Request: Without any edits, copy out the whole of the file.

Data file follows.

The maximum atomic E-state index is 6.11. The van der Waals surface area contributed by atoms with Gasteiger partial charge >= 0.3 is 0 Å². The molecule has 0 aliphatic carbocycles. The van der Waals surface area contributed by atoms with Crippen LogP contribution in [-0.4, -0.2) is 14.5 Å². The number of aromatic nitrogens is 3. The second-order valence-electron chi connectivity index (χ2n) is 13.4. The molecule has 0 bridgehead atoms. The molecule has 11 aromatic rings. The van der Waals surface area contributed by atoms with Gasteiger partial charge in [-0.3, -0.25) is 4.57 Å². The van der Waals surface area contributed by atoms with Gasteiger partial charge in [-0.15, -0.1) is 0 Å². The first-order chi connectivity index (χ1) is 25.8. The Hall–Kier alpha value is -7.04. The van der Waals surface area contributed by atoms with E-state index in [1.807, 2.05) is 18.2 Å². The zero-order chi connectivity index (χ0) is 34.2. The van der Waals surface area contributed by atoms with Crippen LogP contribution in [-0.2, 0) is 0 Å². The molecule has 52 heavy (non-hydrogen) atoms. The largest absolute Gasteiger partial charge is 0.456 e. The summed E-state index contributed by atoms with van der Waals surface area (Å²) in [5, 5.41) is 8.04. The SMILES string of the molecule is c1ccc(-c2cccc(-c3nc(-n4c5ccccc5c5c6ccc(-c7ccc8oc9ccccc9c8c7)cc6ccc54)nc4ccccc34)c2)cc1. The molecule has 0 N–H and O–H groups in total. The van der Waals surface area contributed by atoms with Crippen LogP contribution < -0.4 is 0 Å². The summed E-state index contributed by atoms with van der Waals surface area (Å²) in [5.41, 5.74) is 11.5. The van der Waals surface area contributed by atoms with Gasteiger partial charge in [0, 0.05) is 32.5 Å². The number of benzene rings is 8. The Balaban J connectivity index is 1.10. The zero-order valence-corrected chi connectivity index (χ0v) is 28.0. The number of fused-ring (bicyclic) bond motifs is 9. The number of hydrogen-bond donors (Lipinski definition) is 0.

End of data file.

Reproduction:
The maximum atomic E-state index is 6.11. The van der Waals surface area contributed by atoms with Gasteiger partial charge >= 0.3 is 0 Å². The molecule has 0 aliphatic carbocycles. The van der Waals surface area contributed by atoms with Crippen LogP contribution in [-0.4, -0.2) is 14.5 Å². The number of aromatic nitrogens is 3. The second-order valence-electron chi connectivity index (χ2n) is 13.4. The molecule has 0 bridgehead atoms. The molecule has 11 aromatic rings. The van der Waals surface area contributed by atoms with Gasteiger partial charge in [-0.3, -0.25) is 4.57 Å². The van der Waals surface area contributed by atoms with Gasteiger partial charge in [-0.15, -0.1) is 0 Å². The first-order chi connectivity index (χ1) is 25.8. The Hall–Kier alpha value is -7.04. The van der Waals surface area contributed by atoms with E-state index in [1.807, 2.05) is 18.2 Å². The zero-order chi connectivity index (χ0) is 34.2. The van der Waals surface area contributed by atoms with Crippen LogP contribution in [-0.2, 0) is 0 Å². The molecule has 52 heavy (non-hydrogen) atoms. The largest absolute Gasteiger partial charge is 0.456 e. The summed E-state index contributed by atoms with van der Waals surface area (Å²) in [5, 5.41) is 8.04. The SMILES string of the molecule is c1ccc(-c2cccc(-c3nc(-n4c5ccccc5c5c6ccc(-c7ccc8oc9ccccc9c8c7)cc6ccc54)nc4ccccc34)c2)cc1. The molecule has 0 N–H and O–H groups in total. The van der Waals surface area contributed by atoms with Crippen LogP contribution < -0.4 is 0 Å². The summed E-state index contributed by atoms with van der Waals surface area (Å²) in [5.41, 5.74) is 11.5. The van der Waals surface area contributed by atoms with Gasteiger partial charge in [0, 0.05) is 32.5 Å². The number of benzene rings is 8. The Balaban J connectivity index is 1.10. The zero-order valence-corrected chi connectivity index (χ0v) is 28.0. The number of fused-ring (bicyclic) bond motifs is 9. The number of hydrogen-bond donors (Lipinski definition) is 0.